Are positive learning experiences levers for lifelong learning among low educated workers?van kennistekorten?
van Dam, K.
Purpose Based on the theory of planned behaviour and social learning theory, the purpose of this paper is to investigate the effect of training participation and learning experience on the beliefs of low-educated employees about their self-efficacy for learning. Design/methodology/approach Low-educated workers of three different organizations (n=359) filled out a questionnaire at three different points in time, with a half-yearly interval. Regression analyses were used to establish the effects of training participation and learning experience on learning self-efficacy. Findings Training participation alone did not affect low-educated workers’ learning self-efficacy, but a positive learning experience did contribute to workers’ post-training learning self-efficacy. These results support the relevance of positive learning experiences. Research limitations/implications Follow-up studies could focus on the effects of learning self-efficacy for subsequent learning activities, establish which aspects of training contribute to a positive learning experience, and include contextual characteristics that may predict learning self-efficacy. Practical implications To stimulate learning among lower educated workers, it is necessary that they have confidence in their ability to successfully complete their training. Trainers and training developers working for this specific target group of lower educated workers should aim to provide training that is a positive experience, besides being a learning exercise. Originality/value The study is the first to analyse the longitudinal effects of training participation and learning experience on post-training learning self-efficacy among low-educated workers.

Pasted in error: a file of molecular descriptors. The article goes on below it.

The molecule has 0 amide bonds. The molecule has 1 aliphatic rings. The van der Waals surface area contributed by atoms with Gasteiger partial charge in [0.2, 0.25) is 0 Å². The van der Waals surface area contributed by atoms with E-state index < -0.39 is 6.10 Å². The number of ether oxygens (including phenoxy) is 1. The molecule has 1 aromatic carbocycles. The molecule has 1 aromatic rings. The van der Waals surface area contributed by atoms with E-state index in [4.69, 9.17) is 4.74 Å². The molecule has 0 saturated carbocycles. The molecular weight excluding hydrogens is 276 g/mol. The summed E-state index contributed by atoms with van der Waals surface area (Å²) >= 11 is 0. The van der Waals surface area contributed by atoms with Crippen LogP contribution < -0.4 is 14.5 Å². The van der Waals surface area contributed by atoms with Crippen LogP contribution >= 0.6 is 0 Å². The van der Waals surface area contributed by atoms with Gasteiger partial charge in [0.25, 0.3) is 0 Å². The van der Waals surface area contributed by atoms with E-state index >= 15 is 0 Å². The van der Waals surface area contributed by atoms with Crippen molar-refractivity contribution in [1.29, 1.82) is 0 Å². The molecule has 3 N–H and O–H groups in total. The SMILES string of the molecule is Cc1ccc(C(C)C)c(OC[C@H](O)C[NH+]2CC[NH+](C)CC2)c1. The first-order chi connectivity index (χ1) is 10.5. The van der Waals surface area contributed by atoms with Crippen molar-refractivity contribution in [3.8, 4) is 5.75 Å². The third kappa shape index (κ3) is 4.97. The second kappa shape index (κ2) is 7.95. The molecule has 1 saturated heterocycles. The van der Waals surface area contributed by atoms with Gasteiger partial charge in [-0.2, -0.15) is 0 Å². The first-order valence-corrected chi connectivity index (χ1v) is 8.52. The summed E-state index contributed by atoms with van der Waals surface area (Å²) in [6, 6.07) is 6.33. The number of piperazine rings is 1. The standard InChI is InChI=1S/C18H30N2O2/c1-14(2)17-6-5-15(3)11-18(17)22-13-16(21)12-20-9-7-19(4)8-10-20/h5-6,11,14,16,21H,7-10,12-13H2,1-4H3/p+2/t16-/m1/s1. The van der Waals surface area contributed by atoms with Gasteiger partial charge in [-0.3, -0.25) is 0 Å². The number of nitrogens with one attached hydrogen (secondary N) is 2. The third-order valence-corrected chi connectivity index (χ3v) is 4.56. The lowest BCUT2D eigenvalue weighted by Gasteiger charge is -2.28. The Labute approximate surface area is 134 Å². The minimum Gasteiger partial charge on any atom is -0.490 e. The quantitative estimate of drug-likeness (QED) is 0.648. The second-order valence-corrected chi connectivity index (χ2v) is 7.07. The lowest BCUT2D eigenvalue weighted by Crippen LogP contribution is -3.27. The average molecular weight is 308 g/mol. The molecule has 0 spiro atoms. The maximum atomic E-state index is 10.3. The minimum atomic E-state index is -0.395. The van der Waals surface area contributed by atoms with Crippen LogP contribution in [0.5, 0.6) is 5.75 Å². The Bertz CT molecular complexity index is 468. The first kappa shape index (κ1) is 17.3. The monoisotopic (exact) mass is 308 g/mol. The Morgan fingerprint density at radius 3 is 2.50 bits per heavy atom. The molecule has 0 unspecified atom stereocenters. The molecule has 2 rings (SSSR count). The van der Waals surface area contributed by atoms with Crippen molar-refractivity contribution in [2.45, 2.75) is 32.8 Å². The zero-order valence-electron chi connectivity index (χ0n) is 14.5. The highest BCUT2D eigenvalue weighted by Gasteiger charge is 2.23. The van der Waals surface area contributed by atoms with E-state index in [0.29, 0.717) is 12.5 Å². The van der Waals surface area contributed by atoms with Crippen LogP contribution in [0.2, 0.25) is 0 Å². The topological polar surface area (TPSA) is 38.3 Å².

To reference this document use:
SP - Sustainable Productivity and Employability
ELSS - Earth, Life and Social Sciences
Work and Employment
Theory of planned behaviour
Social learning theory
Human resource development
Evidence-based HRM: a global forum for Empirical Scholarship, 3 (3), 244-257